They're relocating paua by the tonne.
About 40 tonnes were expected to have been cut free from the rocks along the Kaikoura coastline by this afternoon.
And it's all thanks to the efforts of Christchurch man Mike Vincent and his growing team of volunteers who share the same passion in trying to save the vulnerable kaimoana.
But he's still desperate for people to join him as he knows the days of the paua currently stranded on the coast are numbered after the sea bed rose about 1.8m along the Oaro coast after Monday's 7.8 magnitude quake.
"The old low-tide mark, has become the new high-tide mark, that's how much it's moved, about 1.8m depending how big the tide is."
Vincent said they'd shifted 20 tonne of paua with 62 people since the quake and expected to do the same today.
They're working in a tight timeline as they can only move them during the low tide.
"We've worked our asses off."
Once cleared, the teams are resettling the paua further up the coast.
Despite their hard work, they'd only scratched the surface, he said.
"I would say we've done 10 per cent of this coast."
Ministry for Primary Industries [MPI] were also at Oaro today and put up signs warning people not to take the relocated shellfish as it would cause health issues.
He's unimpressed with their slow response.
"I would have hoped earlier on in the piece that they could have helped a bit more but it took me to attack social media and attack them to actually get them down here but now they've been brilliant."
He also suggested that those involved in the commercial fishing sector should also get involved as it was their livelihood that they were helping save.
"They don't get paid if there's no paua in the water."
Fellow Christchurch residents Dave Parker and Stuart Archer were on hand to help out.
They love diving and are keen to see the coastline flourish for future generations.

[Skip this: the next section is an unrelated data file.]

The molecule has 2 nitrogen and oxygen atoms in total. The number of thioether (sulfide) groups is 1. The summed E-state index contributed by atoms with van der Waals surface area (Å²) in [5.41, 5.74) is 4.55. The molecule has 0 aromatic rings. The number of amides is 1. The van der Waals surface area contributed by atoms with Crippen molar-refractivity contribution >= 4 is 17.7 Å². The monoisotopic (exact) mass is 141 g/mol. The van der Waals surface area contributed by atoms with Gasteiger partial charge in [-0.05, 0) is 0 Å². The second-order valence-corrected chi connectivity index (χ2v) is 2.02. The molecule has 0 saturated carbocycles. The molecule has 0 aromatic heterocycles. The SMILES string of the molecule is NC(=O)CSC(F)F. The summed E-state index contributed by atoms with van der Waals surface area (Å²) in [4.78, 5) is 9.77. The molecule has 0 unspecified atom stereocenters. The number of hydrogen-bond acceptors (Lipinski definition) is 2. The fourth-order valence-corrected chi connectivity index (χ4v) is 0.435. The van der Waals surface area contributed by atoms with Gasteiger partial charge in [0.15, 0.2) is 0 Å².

"We come diving up here so its a bit of a favourite spot and it's good to be able to give back," Parker said. "Its pretty sad, a lot of them are dying."
Archer said as well as the seabed rising, it had created a new surf break, too.
"There's been new surf breaks and a few reefs that well be able to surf out there. It's never been there before."
Peter Anderson, 13, is down on the rocks, busy cutting kelp to help the paua survive their short trip.
He's with dad, David, a commercial fisherman. They've come to help because they go diving in the area quite frequently. The Christchurch Boys' High School student has no qualms mucking in and staying for however long it takes.
Jenny Galbraith, also from Christchurch, left her three kids and husband, jumped on her motorbike and drove to Oaro when she saw Vincent's call for helpers.
"I'm a qualified diver but this was just something that you do, you know."
Shaun O'Neill drove up from Christchurch with a group of mates too. He agreed it was all for a good cause and said it seemed a shame for it all to go waste.
"It's all for a good cause," he says stretching out over the moss and kelp-covered rocks, cutting the paua free.
The road to get Oaro, or north of Goose Bay, is nothing short of shocking.
It's closed to traffic, apart from residents and emergency vehicles. You don't have to drive too far from Cheviot to realise why. The damage hits at Parnassus; the side of the bridge has dropped about half a metre.
For the rest of the trip north, you don't have to drive more than a few hundred metres before spying a crack in the road, or it completely being ripped apart like a bag of chips. In other parts its pushed together like a bursting All Black scrum, with its props forced to stand. There's landslides, there's edges of cliffs completely disappeared, there's traffic signs in the middle of the jagged road. A lone digger is at one slip, clearing away chunks of fallen dirt and bush.
But the road is driveable, just, and it means locals like Carol and Brian Luke, who live at Omihi, about 1km north of Oaro, can head into town for supplies or to Christchurch to see family.
The paua are being released into the ocean outside their home.
When the Herald team arrives, they're standing by their gate, watching the volunteers beavering away.
Carol has her iPad, ready to take photos of the action. She says she's heartened by the work the volunteers are doing.
Meanwhile, Bryan is still shocked at the change in landscape.
"We can see rocks that we've never seen before."
The couple are keeping in reasonable spirits despite their situation.
A massive hill sits just metres from their back door, along with a monster boulder which fell during the quake, along with branches from trees and other debris.
Like others in the area though, they don't plan to go anywhere in a hurry.
"We can't just leave everything that we have behind," Carol says.
As for Vincent, he just hopes that the paua will make it.
"I'm not a scientist, I don't know how paua think, but I'm just here to make sure they survive."